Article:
Jason Beaubien is NPR's Global Health and Development Correspondent on the Science Desk.

In this role, he reports on a range of health issues across the world including the mobilization of massive circumcision drives in Kenya; how Botswana, with one of the highest rates of HIV in the world, has managed to provide free, life-saving drugs to almost all who need them; and why Brazil's once model HIV/AIDS program is seen in decline.

Prior to moving into this assignment in 2012, Beaubien spent four years a NPR foreign correspondent covering Mexico, Central America and the Caribbean. From his base in Mexico City, Beaubien filed stories on politics in Cuba, hurricanes in Haiti, the FMLN victory in El Salvador, the world's richest man and Mexico's brutal drug war.

Politics & Government
9:15 am
Thu August 30, 2012

NC Delegates Await Romney's Big Speech At RNC

In Tampa, Republicans are eagerly awaiting Mitt Romney's big speech tonight. Attendees at the Republican National Convention were enthused by Vice Presidential nominee Paul Ryan's speech last night and North Carolina's delegates were no exception. Helen Eckman from Beaufort County says she likes Ryan's promise that if he and Mitt Romney are elected, they'll limit federal spending.  She wants Romney to adopt much of the budget Ryan proposed in the U.S. House.

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Politics & Government
8:00 am
Thu August 30, 2012

Independents Wary Of Conventions

North Carolina has one of the fastest growing groups of independent voters in the country. About one quarter of the state's registered voters are unaffiliated. And those unaffiliated voters are expected to play a big role in determining the outcome of the presidential race. About a year ago, a group of unaffiliated voters formed a new non-partisan organization called North Carolina Independents. Jessica Jones met with three of its members to see what they think of this week's Republican National Convention.

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Health
7:20 am
Thu August 30, 2012

Duke Faculty Train Rwanda Health Providers

Doctors and nurses from Duke University are training medical professionals in Rwanda, and helping the African nation build a sustainable health care system. Duke is among several American academic institutions participating in the U.S.-government-funded program.

Catherine Gilliss is Dean of Duke's Nursing School. She says the objective is to train nurses in Rwanda to deliver more sophisticated care.

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David Aquila ("Quil") Lawrence is an award-winning correspondent for NPR News, covering the millions of Americans who deployed to Iraq and Afghanistan as they transition to life back at home.

Previously, Lawrence served as NPR's Bureau Chief in Kabul. He joined NPR in 2009 as Baghdad Bureau Chief – capping off ten years of reporting in Iraq and all the bordering countries. That experience made the foundation for his first book Invisible Nation: How the Kurds' Quest for Statehood is Shaping Iraq and the Middle East, published in 2008.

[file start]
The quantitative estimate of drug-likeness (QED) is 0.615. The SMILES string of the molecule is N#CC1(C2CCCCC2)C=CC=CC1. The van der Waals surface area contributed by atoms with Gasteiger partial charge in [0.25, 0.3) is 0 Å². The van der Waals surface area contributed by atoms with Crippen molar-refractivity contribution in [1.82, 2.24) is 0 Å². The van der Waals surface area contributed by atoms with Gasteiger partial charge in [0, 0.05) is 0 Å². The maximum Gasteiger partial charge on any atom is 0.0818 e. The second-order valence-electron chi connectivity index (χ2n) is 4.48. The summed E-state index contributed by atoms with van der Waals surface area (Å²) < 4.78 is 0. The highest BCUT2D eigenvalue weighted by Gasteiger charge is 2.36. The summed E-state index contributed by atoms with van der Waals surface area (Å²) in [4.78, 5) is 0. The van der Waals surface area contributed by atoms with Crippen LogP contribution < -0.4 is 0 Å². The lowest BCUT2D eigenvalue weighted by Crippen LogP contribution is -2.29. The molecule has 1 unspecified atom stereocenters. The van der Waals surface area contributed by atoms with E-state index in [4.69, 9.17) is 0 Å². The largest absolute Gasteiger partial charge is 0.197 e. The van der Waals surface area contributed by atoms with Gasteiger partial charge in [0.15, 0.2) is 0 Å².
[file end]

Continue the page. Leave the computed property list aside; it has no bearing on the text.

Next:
Nell Greenfieldboyce is a NPR science correspondent.

With reporting focused on general science, NASA, and the intersection between technology and society, Greenfieldboyce has been on the science desk's technology beat since she joined NPR in 2005.

In that time Greenfieldboyce has reported on topics including the narwhals in Greenland, the ending of the space shuttle program, and the reasons why independent truckers don't want electronic tracking in their cabs.

Much of Greenfieldboyce's reporting reflects an interest in discovering how applied science and technology connects with people and culture. She has worked on stories spanning issues such as pet cloning, gene therapy, ballistics, and federal regulation of new technology.

A former NPR Moscow bureau chief, Michele Kelemen now covers the State Department and Washington's diplomatic corps. Her reports can be heard on all NPR News programs, including Morning Edition and All Things Considered.

In her latest beat, Kelemen has been traveling with Secretary of State John Kerry and Hillary Clinton before him, tracking the Obama administration's broad foreign policy agenda from Asia to the Middle East. She also followed President Bush's Secretaries of State Condoleezza Rice and Colin Powell and was part of the NPR team that won the 2007 Alfred I. DuPont-Columbia University Award for coverage of the war in Iraq.

Sarah McCammon worked for Iowa Public Radio as Morning Edition Host from January 2010 until December 2013.

Business & Economy
4:45 pm
Wed August 29, 2012

Controversy Over Proposed Chicken Plant In Nash County

Some Nash County residents are fighting to stop a chicken processing plant from coming to their area.

Gurnal Scott: Sanderson Farms already has a presence in Kinston.  Now it wants to bring a large poultry plant to Nash County. The Carolinas Gateway Partnership -- an economic development group -- is helping Sanderson. Partnership C-E-O John Gessaman says the company wants to go beyond its employment promise

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Beijing Correspondent Louisa Lim is currently attending the University of Michigan as a Knight-Wallace Fellow. She will return to her regular role in 2014.

Based in Beijing, NPR foreign correspondent Louisa Lim finds China a hugely diverse, vibrant, fascinating place. "Everywhere you look and everyone you talk to has a fascinating story," she notes, adding that she's "spoiled with choices" of stories to cover. In her reports, Lim takes "NPR listeners to places they never knew existed. I want to give them an idea of how China is changing and what that might mean for them."

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